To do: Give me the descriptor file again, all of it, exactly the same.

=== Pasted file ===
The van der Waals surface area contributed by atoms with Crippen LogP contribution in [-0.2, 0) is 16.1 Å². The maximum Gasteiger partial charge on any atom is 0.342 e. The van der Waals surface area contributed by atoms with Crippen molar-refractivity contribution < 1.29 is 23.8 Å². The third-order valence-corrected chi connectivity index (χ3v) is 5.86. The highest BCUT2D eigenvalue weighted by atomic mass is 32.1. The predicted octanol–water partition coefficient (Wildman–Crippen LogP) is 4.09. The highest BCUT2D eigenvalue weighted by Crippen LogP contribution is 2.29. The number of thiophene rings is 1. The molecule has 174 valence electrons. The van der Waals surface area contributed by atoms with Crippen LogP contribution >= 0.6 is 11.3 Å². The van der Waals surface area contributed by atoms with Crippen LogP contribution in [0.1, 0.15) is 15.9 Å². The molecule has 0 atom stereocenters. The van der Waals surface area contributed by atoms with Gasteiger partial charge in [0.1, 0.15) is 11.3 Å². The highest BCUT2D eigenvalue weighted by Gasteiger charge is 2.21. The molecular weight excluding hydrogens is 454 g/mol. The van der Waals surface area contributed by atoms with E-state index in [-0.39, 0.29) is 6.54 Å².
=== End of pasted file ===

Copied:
The van der Waals surface area contributed by atoms with Crippen LogP contribution in [-0.2, 0) is 16.1 Å². The maximum Gasteiger partial charge on any atom is 0.342 e. The van der Waals surface area contributed by atoms with Crippen molar-refractivity contribution < 1.29 is 23.8 Å². The third-order valence-corrected chi connectivity index (χ3v) is 5.86. The highest BCUT2D eigenvalue weighted by atomic mass is 32.1. The predicted octanol–water partition coefficient (Wildman–Crippen LogP) is 4.09. The highest BCUT2D eigenvalue weighted by Crippen LogP contribution is 2.29. The number of thiophene rings is 1. The molecule has 174 valence electrons. The van der Waals surface area contributed by atoms with Crippen LogP contribution >= 0.6 is 11.3 Å². The van der Waals surface area contributed by atoms with Crippen LogP contribution in [0.1, 0.15) is 15.9 Å². The molecule has 0 atom stereocenters. The van der Waals surface area contributed by atoms with Gasteiger partial charge in [0.1, 0.15) is 11.3 Å². The highest BCUT2D eigenvalue weighted by Gasteiger charge is 2.21. The molecular weight excluding hydrogens is 454 g/mol. The van der Waals surface area contributed by atoms with E-state index in [-0.39, 0.29) is 6.54 Å².